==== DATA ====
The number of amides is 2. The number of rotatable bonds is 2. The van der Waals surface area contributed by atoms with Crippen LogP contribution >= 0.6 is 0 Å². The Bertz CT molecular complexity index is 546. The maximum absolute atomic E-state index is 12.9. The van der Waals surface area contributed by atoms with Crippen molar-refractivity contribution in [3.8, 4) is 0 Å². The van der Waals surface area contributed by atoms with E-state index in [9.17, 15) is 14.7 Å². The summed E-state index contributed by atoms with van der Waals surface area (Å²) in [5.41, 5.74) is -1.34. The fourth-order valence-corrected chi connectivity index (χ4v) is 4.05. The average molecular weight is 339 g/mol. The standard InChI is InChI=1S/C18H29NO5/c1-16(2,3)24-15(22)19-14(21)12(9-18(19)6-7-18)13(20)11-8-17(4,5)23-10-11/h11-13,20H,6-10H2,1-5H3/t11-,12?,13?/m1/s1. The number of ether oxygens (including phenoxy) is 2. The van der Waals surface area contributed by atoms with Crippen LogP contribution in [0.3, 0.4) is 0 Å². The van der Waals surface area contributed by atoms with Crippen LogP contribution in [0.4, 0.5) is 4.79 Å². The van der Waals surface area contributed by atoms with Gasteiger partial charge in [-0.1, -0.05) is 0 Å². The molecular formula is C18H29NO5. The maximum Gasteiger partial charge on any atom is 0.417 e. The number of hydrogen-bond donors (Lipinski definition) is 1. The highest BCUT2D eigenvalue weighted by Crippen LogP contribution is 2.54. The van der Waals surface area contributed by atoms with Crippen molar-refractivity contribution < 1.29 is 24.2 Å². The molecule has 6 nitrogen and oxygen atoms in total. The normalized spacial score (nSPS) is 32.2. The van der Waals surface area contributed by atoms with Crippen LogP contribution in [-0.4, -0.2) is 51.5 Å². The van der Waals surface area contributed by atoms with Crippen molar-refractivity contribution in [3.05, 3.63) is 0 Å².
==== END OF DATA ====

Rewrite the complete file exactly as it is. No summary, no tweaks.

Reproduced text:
The number of amides is 2. The number of rotatable bonds is 2. The van der Waals surface area contributed by atoms with Crippen LogP contribution >= 0.6 is 0 Å². The Bertz CT molecular complexity index is 546. The maximum absolute atomic E-state index is 12.9. The van der Waals surface area contributed by atoms with Crippen molar-refractivity contribution in [3.8, 4) is 0 Å². The van der Waals surface area contributed by atoms with E-state index in [9.17, 15) is 14.7 Å². The summed E-state index contributed by atoms with van der Waals surface area (Å²) in [5.41, 5.74) is -1.34. The fourth-order valence-corrected chi connectivity index (χ4v) is 4.05. The average molecular weight is 339 g/mol. The standard InChI is InChI=1S/C18H29NO5/c1-16(2,3)24-15(22)19-14(21)12(9-18(19)6-7-18)13(20)11-8-17(4,5)23-10-11/h11-13,20H,6-10H2,1-5H3/t11-,12?,13?/m1/s1. The number of ether oxygens (including phenoxy) is 2. The van der Waals surface area contributed by atoms with Crippen LogP contribution in [0.3, 0.4) is 0 Å². The van der Waals surface area contributed by atoms with Crippen LogP contribution in [0.4, 0.5) is 4.79 Å². The van der Waals surface area contributed by atoms with Gasteiger partial charge in [-0.1, -0.05) is 0 Å². The molecular formula is C18H29NO5. The maximum Gasteiger partial charge on any atom is 0.417 e. The number of hydrogen-bond donors (Lipinski definition) is 1. The highest BCUT2D eigenvalue weighted by Crippen LogP contribution is 2.54. The van der Waals surface area contributed by atoms with Crippen molar-refractivity contribution < 1.29 is 24.2 Å². The molecule has 6 nitrogen and oxygen atoms in total. The normalized spacial score (nSPS) is 32.2. The van der Waals surface area contributed by atoms with Crippen LogP contribution in [-0.4, -0.2) is 51.5 Å². The van der Waals surface area contributed by atoms with Crippen molar-refractivity contribution in [3.05, 3.63) is 0 Å².